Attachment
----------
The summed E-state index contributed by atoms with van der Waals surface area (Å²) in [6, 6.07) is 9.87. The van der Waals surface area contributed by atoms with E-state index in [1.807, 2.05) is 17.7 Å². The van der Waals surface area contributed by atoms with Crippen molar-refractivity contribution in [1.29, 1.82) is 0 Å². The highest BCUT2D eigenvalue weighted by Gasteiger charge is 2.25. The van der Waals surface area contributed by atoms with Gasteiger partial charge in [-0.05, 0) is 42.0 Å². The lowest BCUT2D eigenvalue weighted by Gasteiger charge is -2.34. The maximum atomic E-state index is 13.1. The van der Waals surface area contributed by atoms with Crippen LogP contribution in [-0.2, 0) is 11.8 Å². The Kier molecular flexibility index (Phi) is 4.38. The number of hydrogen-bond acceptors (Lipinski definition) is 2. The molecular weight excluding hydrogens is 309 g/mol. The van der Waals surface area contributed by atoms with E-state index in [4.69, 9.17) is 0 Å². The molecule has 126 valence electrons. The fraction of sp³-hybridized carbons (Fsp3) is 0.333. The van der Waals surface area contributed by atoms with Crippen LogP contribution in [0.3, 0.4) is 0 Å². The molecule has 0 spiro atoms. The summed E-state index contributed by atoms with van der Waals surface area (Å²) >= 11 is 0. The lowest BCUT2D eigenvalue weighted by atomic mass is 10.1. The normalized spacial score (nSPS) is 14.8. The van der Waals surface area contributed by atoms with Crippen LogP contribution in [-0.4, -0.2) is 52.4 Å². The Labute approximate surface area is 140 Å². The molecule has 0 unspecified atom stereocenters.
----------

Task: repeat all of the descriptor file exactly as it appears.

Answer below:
The summed E-state index contributed by atoms with van der Waals surface area (Å²) in [6, 6.07) is 9.87. The van der Waals surface area contributed by atoms with E-state index in [1.807, 2.05) is 17.7 Å². The van der Waals surface area contributed by atoms with Crippen molar-refractivity contribution in [1.29, 1.82) is 0 Å². The highest BCUT2D eigenvalue weighted by Gasteiger charge is 2.25. The van der Waals surface area contributed by atoms with Gasteiger partial charge in [-0.05, 0) is 42.0 Å². The lowest BCUT2D eigenvalue weighted by Gasteiger charge is -2.34. The maximum atomic E-state index is 13.1. The van der Waals surface area contributed by atoms with Crippen LogP contribution in [-0.2, 0) is 11.8 Å². The Kier molecular flexibility index (Phi) is 4.38. The number of hydrogen-bond acceptors (Lipinski definition) is 2. The molecular weight excluding hydrogens is 309 g/mol. The van der Waals surface area contributed by atoms with E-state index in [4.69, 9.17) is 0 Å². The molecule has 126 valence electrons. The fraction of sp³-hybridized carbons (Fsp3) is 0.333. The van der Waals surface area contributed by atoms with Crippen LogP contribution in [0.3, 0.4) is 0 Å². The molecule has 0 spiro atoms. The summed E-state index contributed by atoms with van der Waals surface area (Å²) >= 11 is 0. The lowest BCUT2D eigenvalue weighted by atomic mass is 10.1. The normalized spacial score (nSPS) is 14.8. The van der Waals surface area contributed by atoms with Crippen LogP contribution in [-0.4, -0.2) is 52.4 Å². The Labute approximate surface area is 140 Å². The molecule has 0 unspecified atom stereocenters.